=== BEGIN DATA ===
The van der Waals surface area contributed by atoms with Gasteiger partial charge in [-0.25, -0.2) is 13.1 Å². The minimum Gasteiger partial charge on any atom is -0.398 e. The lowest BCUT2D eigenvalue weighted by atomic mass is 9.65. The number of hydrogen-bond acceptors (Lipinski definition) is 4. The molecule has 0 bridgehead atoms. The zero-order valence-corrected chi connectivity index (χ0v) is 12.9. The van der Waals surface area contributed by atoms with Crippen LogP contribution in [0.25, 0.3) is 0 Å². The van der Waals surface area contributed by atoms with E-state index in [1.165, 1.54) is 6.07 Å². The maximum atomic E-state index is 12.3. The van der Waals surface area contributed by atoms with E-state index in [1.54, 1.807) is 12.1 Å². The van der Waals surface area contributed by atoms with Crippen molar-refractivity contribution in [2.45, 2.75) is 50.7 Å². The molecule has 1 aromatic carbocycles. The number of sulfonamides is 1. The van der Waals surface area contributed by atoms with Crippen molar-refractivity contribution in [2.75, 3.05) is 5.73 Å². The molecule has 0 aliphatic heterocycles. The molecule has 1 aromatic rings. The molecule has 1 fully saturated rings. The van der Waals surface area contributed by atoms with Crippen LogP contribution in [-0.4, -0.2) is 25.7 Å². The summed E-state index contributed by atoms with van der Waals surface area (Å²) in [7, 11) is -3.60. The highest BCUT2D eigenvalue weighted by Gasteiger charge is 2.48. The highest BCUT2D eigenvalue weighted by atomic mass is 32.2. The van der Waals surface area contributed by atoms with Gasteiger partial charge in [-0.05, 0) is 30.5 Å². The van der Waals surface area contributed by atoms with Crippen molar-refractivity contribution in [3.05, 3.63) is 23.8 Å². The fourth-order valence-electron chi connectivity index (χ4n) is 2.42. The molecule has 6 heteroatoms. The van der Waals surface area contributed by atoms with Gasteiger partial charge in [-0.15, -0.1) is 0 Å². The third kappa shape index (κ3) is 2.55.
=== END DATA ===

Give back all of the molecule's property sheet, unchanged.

The van der Waals surface area contributed by atoms with Gasteiger partial charge in [-0.25, -0.2) is 13.1 Å². The minimum Gasteiger partial charge on any atom is -0.398 e. The lowest BCUT2D eigenvalue weighted by atomic mass is 9.65. The number of hydrogen-bond acceptors (Lipinski definition) is 4. The molecule has 0 bridgehead atoms. The zero-order valence-corrected chi connectivity index (χ0v) is 12.9. The van der Waals surface area contributed by atoms with Crippen LogP contribution in [0.25, 0.3) is 0 Å². The van der Waals surface area contributed by atoms with E-state index in [1.165, 1.54) is 6.07 Å². The maximum atomic E-state index is 12.3. The van der Waals surface area contributed by atoms with E-state index in [1.54, 1.807) is 12.1 Å². The van der Waals surface area contributed by atoms with Crippen molar-refractivity contribution in [2.45, 2.75) is 50.7 Å². The molecule has 1 aromatic carbocycles. The number of sulfonamides is 1. The van der Waals surface area contributed by atoms with Crippen molar-refractivity contribution in [2.75, 3.05) is 5.73 Å². The molecule has 0 aliphatic heterocycles. The molecule has 1 aromatic rings. The molecule has 1 fully saturated rings. The van der Waals surface area contributed by atoms with Crippen LogP contribution in [-0.4, -0.2) is 25.7 Å². The summed E-state index contributed by atoms with van der Waals surface area (Å²) in [7, 11) is -3.60. The highest BCUT2D eigenvalue weighted by Gasteiger charge is 2.48. The highest BCUT2D eigenvalue weighted by atomic mass is 32.2. The van der Waals surface area contributed by atoms with Gasteiger partial charge in [-0.05, 0) is 30.5 Å². The van der Waals surface area contributed by atoms with Crippen molar-refractivity contribution in [3.05, 3.63) is 23.8 Å². The fourth-order valence-electron chi connectivity index (χ4n) is 2.42. The molecule has 6 heteroatoms. The van der Waals surface area contributed by atoms with Gasteiger partial charge in [-0.15, -0.1) is 0 Å². The third kappa shape index (κ3) is 2.55.